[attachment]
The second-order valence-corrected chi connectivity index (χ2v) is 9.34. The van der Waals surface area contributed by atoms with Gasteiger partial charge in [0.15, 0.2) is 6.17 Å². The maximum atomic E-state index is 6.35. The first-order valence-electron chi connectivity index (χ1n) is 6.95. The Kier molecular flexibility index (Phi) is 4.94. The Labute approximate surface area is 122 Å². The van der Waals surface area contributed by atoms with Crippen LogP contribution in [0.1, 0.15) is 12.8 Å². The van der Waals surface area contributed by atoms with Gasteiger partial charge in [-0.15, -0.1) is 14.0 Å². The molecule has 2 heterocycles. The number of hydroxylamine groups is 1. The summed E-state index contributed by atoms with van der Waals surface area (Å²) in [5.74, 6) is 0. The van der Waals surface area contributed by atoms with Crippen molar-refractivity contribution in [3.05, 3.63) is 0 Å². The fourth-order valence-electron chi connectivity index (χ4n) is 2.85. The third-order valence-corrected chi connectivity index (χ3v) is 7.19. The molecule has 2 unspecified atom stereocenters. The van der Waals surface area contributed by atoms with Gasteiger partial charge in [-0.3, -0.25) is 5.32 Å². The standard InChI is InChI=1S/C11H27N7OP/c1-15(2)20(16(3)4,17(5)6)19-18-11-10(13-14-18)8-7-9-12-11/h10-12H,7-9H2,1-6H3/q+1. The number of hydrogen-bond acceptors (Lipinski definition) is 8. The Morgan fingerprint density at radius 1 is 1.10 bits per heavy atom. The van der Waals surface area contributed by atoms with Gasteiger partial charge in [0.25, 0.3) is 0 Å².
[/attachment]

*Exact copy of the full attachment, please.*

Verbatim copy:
The second-order valence-corrected chi connectivity index (χ2v) is 9.34. The van der Waals surface area contributed by atoms with Gasteiger partial charge in [0.15, 0.2) is 6.17 Å². The maximum atomic E-state index is 6.35. The first-order valence-electron chi connectivity index (χ1n) is 6.95. The Kier molecular flexibility index (Phi) is 4.94. The Labute approximate surface area is 122 Å². The van der Waals surface area contributed by atoms with Crippen LogP contribution in [0.1, 0.15) is 12.8 Å². The van der Waals surface area contributed by atoms with Gasteiger partial charge in [-0.15, -0.1) is 14.0 Å². The molecule has 2 heterocycles. The number of hydroxylamine groups is 1. The summed E-state index contributed by atoms with van der Waals surface area (Å²) in [5.74, 6) is 0. The van der Waals surface area contributed by atoms with Crippen molar-refractivity contribution in [3.05, 3.63) is 0 Å². The fourth-order valence-electron chi connectivity index (χ4n) is 2.85. The third-order valence-corrected chi connectivity index (χ3v) is 7.19. The molecule has 2 unspecified atom stereocenters. The van der Waals surface area contributed by atoms with Gasteiger partial charge in [-0.3, -0.25) is 5.32 Å². The standard InChI is InChI=1S/C11H27N7OP/c1-15(2)20(16(3)4,17(5)6)19-18-11-10(13-14-18)8-7-9-12-11/h10-12H,7-9H2,1-6H3/q+1. The number of hydrogen-bond acceptors (Lipinski definition) is 8. The Morgan fingerprint density at radius 1 is 1.10 bits per heavy atom. The van der Waals surface area contributed by atoms with Gasteiger partial charge in [0.25, 0.3) is 0 Å².